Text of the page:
Home > The Fury (The Vampire Diaries #3)(7)

The Fury (The Vampire Diaries #3)(7)
Author: L.J. Smith

But she wasn't doing it. Because another part of her was saying that the town did matter. And because still another part was just terribly, terribly confused. So confused...

She felt a trembling begin deep inside her, and then she found she couldn't make it stop. Emotional overload, she thought, and put her head in her hands.

Chapter Six

"She's already made her choice. You saw it yourself when you 'interrupted' us. You've already chosen, haven't you, Elena?" Stefan said it not smugly, or as a demand, but with a kind of desperate bravado.

"I..." Elena looked up. "Stefan, I love you. But don't you understand, if I have a choice right now I have to choose for all of us to stay together. Just for now. Do you understand?" Seeing only stoniness in Stefan's face, she turned to Damon. "Do you?"

"I think so." He gave her a secret, possessive smile. "I told Stefan from the beginning that he was selfish not to share you. Brothers should share things, you know."

"That's not what I meant."

"Isn't it?" Damon smiled again.

"No," Stefan said. "I don't understand, and I don't see how you can ask me to work with him. He's evil, Elena. He kills for pleasure; he has no conscience at all. He doesn't care about Fell's Church; he said that himself. He's a monster-"

"Right now he's being more cooperative than you are," Elena said. She reached for Stefan's hand, searching for some way to get through to him. "Stefan, I need you. And we both need him. Can't you try to accept that?" When he didn't answer she added, "Stefan, do you really want to be mortal enemies with your brother forever?"

"Do you really think he wants anything else?"

Elena stared down at their joined hands, looking at the planes and curves and shadows. She didn't answer for a minute, and when she did it was very quietly.

"He stopped me from killing you," she said.

She felt the flare of Stefan's defensive anger, then felt it slowly fade. Something like defeat crept through him, and he bowed his head.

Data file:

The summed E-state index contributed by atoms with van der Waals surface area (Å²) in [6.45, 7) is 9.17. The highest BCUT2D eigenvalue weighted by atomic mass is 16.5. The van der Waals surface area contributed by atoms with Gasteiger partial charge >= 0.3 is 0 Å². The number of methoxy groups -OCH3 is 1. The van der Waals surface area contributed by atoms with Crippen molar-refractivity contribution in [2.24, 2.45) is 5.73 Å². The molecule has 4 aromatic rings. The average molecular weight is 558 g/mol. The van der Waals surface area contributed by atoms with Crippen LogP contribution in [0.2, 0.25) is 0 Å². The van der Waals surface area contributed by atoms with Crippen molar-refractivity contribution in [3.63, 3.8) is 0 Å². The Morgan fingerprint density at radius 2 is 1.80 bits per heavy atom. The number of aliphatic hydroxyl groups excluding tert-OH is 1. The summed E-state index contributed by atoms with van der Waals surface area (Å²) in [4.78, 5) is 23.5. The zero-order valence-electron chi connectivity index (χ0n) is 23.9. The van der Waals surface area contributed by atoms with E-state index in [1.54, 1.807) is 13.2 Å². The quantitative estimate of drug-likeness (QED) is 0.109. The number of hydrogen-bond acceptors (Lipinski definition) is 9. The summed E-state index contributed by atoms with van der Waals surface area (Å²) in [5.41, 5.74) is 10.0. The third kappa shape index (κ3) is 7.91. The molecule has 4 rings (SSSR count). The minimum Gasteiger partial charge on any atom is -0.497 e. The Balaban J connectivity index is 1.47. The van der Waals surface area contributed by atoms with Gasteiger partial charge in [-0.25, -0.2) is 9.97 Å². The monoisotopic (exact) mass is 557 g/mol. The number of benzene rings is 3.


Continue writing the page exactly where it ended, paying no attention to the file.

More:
"That's true," he said. "And, anyway, who am I to call him evil? What's he done that I haven't done myself?"

We need to talk, Elena thought, hating this self-hatred of his. But this wasn't the time or place.

"Then you do agree?" she said hesitantly. "Stefan, tell me what you're thinking."

"Right now I'm thinking that you always get your way. Because you always do, don't you, Elena?"

Elena looked into his eyes, noticing how the pupils were dilated, so that only a ring of green iris showed around the edge. There was no longer anger there, but the tiredness and the bitterness remained.

But I'm not just doing it for myself, she thought, thrusting out of her mind the sudden surge of self-doubt. I'll prove that to you, Stefan; you'll see. For once I'm not doing something for my own convenience.

But I'm not just doing it for myself, she thought, thrusting out of her mind the sudden surge of self-doubt. I'll prove that to you, Stefan; you'll see. For once I'm not doing something for my own convenience.

"Yes. I... agree."

"And I agree," said Damon, extending his own hand with exaggerated courtesy. He captured Elena's before she could say anything. "In fact, we all seem to be in a frenzy of pure agreement."

Don't, Elena thought, but at that moment, standing in the cool twilight of the choir loft, she felt that it was true, that they were all three connected, and in accord, and strong.

Then Stefan pulled his hand away. In the silence that followed, Elena could hear the sounds outside and in the church below. There was still crying and the occasional shout, but the overall urgency was gone. Looking out the window, she saw people picking their way across the wet parking lot between the little groups that huddled over wounded victims. Dr. Feinberg was moving from island to island, apparently dispensing medical advice. The victims looked like survivors of a hurricane or earthquake.

"No one is what they seem," Elena said.

"What?"

"That's what Bonnie said during the memorial service. She had another one of her fits. I think it might be important." She tried to put her thoughts in order. "I think there are people in town that we ought to look out for. Like Alaric Saltzman." She told them, briefly, what she had overheard earlier that day in Alaric's house. "He's not what he seems, but I don't know exactly what he is. I think we should watch him. And since I obviously can't appear in public, you two are going to have to do it. But you can't let him suspect you know-" Elena broke off as Damon held up a hand swiftly.